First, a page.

Or, in the case of Osama ben Laden, almost certainly better dead, one suspects.
What has puzzled me is the lack of critical discussion about this topic in the West, even on philosophy blogs, as far as I have been able to tell. Is it because the killing was so clearly right? Or is it that on balance it is a winner even for those inclined to criticize? Many have remarked that the death will not mean the end of terrorism, and perhaps for now that’s criticism enough. Or perhaps it’s the fear of vilification that people who criticized the government around 911 received. Susan Sontag’s comments are still thought by some to be a blot on her records. Still, her closing words now have a very sad irony:
Politics, the politics of a democracy–which entails disagreement, which promotes candor–has been replaced by psychotherapy. Let’s by all means grieve together. But let’s not be stupid together. A few shreds of historical awareness might help us to understand what has just happened, and what may continue to happen. “Our country is strong”, we are told again and again. I for one don’t find this entirely consoling. Who doubts that America is strong? But that’s not all America has to be.
Bill Maher got his ABC show cancelled because of remarks similar to Sontag’s. The government response to him, at least as Salon reported here, is itself quite scary:
Even the Bush White House (a frequent Maher target) stoked the outrage, with spokesman Ari Fleischer [said that the controversy around Maher was] a reminder “to all Americans that they need to watch what they say, watch what they do. This is not a time for remarks like that; there never is.”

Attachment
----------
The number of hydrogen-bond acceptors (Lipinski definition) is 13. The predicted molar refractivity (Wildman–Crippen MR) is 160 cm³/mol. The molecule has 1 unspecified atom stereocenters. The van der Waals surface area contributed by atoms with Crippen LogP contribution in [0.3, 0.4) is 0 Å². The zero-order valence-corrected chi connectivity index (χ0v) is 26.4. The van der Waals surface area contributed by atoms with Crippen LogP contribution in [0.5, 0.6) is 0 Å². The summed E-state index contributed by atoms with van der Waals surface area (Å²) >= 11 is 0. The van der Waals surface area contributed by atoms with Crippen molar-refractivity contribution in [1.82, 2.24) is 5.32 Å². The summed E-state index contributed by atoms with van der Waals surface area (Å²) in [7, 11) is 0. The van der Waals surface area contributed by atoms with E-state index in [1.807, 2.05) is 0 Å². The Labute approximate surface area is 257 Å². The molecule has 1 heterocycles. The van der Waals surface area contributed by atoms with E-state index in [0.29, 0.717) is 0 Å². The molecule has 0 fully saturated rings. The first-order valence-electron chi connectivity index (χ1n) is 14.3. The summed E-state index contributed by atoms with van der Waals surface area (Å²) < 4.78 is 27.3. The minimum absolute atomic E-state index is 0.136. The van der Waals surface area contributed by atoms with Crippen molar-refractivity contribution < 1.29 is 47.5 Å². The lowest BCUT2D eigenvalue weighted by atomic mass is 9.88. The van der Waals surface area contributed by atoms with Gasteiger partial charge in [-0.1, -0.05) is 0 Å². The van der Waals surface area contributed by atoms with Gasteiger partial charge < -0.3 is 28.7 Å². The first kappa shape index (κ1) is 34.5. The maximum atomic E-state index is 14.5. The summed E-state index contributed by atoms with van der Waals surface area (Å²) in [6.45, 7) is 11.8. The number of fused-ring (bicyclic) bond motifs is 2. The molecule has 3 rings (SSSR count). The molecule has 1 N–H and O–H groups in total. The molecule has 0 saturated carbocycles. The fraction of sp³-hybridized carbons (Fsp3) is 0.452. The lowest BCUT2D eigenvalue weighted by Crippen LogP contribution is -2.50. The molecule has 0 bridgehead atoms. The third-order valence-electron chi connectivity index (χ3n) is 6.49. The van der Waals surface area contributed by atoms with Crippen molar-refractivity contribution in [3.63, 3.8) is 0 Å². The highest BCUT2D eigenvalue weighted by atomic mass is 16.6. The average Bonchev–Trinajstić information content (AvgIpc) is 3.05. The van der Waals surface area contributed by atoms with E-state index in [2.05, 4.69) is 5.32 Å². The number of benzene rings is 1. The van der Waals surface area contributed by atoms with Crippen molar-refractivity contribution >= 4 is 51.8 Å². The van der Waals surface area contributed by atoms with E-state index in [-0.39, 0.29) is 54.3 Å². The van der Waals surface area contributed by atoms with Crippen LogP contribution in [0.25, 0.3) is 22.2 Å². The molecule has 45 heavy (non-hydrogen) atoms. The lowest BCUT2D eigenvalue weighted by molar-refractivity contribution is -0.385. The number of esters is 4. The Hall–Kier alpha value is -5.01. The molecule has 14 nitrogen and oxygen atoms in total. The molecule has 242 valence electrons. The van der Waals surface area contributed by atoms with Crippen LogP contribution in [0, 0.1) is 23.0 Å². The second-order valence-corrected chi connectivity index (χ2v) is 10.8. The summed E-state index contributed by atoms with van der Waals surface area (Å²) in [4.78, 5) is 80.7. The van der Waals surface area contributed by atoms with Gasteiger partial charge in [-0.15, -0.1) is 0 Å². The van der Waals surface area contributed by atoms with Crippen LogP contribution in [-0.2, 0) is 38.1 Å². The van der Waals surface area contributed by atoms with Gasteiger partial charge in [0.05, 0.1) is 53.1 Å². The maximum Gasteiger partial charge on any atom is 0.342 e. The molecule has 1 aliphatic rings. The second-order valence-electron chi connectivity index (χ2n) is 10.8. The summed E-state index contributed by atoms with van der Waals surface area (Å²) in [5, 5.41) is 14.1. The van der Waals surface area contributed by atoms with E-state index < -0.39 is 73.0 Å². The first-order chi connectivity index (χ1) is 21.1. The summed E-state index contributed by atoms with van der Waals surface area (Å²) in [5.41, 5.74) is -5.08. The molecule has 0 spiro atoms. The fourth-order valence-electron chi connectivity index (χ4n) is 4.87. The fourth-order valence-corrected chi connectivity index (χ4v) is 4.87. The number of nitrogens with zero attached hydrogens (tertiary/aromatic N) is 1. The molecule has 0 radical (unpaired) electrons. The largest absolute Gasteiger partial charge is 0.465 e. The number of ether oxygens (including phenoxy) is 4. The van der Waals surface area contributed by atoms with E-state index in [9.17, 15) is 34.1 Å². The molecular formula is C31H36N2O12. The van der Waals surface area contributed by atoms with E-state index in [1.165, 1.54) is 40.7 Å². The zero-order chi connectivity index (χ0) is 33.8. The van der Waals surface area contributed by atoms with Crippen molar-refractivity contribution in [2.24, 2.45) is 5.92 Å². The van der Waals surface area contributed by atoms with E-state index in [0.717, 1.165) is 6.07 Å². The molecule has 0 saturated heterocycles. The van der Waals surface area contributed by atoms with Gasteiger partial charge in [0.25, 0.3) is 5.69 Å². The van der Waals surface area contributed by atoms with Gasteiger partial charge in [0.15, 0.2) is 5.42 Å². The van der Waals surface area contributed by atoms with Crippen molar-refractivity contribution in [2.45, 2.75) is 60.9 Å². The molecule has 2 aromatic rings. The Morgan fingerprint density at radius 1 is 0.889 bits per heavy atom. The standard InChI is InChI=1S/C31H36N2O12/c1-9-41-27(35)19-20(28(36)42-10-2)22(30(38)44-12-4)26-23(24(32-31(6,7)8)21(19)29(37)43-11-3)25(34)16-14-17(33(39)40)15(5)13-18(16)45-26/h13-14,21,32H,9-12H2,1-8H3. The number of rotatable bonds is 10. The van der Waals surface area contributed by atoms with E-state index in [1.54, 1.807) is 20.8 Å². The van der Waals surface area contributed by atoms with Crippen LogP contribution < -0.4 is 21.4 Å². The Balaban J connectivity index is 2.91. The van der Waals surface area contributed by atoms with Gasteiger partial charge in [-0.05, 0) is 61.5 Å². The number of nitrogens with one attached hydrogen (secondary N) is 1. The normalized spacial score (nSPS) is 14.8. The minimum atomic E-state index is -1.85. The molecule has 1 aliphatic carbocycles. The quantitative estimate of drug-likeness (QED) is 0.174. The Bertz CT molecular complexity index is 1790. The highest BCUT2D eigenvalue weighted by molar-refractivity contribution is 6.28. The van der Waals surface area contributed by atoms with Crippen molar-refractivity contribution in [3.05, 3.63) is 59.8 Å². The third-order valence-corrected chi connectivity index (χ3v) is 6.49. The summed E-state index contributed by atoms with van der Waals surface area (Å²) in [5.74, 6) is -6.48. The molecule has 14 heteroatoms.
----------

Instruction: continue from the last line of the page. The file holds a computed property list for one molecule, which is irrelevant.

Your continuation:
There have been some fiercely critical voices in fact. Kai Wright, editor of Colorlines, says:
Osama Bin Laden, evil incarnate, has justified so, so much American violence in the 21st century. We have launched two wars and executed God knows how many covert military operations in the ethereal, never-ending fight he personifies. We have made racial profiling of Muslim Americans normative, turned an already broken immigration system into an arm of national defense, and reversed decades worth of hard-won civil liberties while pursuing him, dead or alive. We have abandoned even the conceit of respect for human rights in places stretching from Abu Ghraib to Guantanamo Bay in the course of hunting him down. Now, finally, the devil is dead.
Upon the news of this victory, crowds gathered in front of the White House and at Ground Zero to chant “U.S.A.! U.S.A!” It was as if we’d just won an Olympic hockey game, rather than capped a decade worth of war and recession with a singular act of violence.
Among the few other unenthusiastic voices has been that of Tara Parker-Pope, self-described as “New York Times Well blogger, author, busy mom, lapsed runner and pack leader of four ill-behaved small dogs.” She tweets @taraparkerpope
Troubled by the response to the Bin Laden news. Shouldn’t this be a time of reflection, rather than celebration?
I agree with her. What do you think?